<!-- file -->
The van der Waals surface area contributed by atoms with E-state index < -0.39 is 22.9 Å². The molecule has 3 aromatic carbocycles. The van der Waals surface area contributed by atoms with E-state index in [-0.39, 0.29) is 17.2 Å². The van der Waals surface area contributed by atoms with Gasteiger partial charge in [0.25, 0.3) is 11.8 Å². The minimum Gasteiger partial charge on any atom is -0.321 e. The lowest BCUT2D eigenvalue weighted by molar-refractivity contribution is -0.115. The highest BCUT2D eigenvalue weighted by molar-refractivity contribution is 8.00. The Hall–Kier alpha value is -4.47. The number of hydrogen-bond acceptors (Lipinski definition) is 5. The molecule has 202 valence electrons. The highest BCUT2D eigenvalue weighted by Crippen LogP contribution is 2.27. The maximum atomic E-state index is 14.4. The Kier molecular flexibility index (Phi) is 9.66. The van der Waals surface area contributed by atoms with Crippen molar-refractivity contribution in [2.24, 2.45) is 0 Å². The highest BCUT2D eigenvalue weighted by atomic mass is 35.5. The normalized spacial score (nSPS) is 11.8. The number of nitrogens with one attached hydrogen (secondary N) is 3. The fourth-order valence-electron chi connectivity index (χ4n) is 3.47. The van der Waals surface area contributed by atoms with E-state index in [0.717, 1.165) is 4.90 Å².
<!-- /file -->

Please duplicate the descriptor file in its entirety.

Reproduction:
The van der Waals surface area contributed by atoms with E-state index < -0.39 is 22.9 Å². The molecule has 3 aromatic carbocycles. The van der Waals surface area contributed by atoms with E-state index in [-0.39, 0.29) is 17.2 Å². The van der Waals surface area contributed by atoms with Gasteiger partial charge in [0.25, 0.3) is 11.8 Å². The minimum Gasteiger partial charge on any atom is -0.321 e. The lowest BCUT2D eigenvalue weighted by molar-refractivity contribution is -0.115. The highest BCUT2D eigenvalue weighted by molar-refractivity contribution is 8.00. The Hall–Kier alpha value is -4.47. The number of hydrogen-bond acceptors (Lipinski definition) is 5. The molecule has 202 valence electrons. The highest BCUT2D eigenvalue weighted by Crippen LogP contribution is 2.27. The maximum atomic E-state index is 14.4. The Kier molecular flexibility index (Phi) is 9.66. The van der Waals surface area contributed by atoms with Crippen molar-refractivity contribution in [2.24, 2.45) is 0 Å². The highest BCUT2D eigenvalue weighted by atomic mass is 35.5. The normalized spacial score (nSPS) is 11.8. The number of nitrogens with one attached hydrogen (secondary N) is 3. The fourth-order valence-electron chi connectivity index (χ4n) is 3.47. The van der Waals surface area contributed by atoms with E-state index in [0.717, 1.165) is 4.90 Å².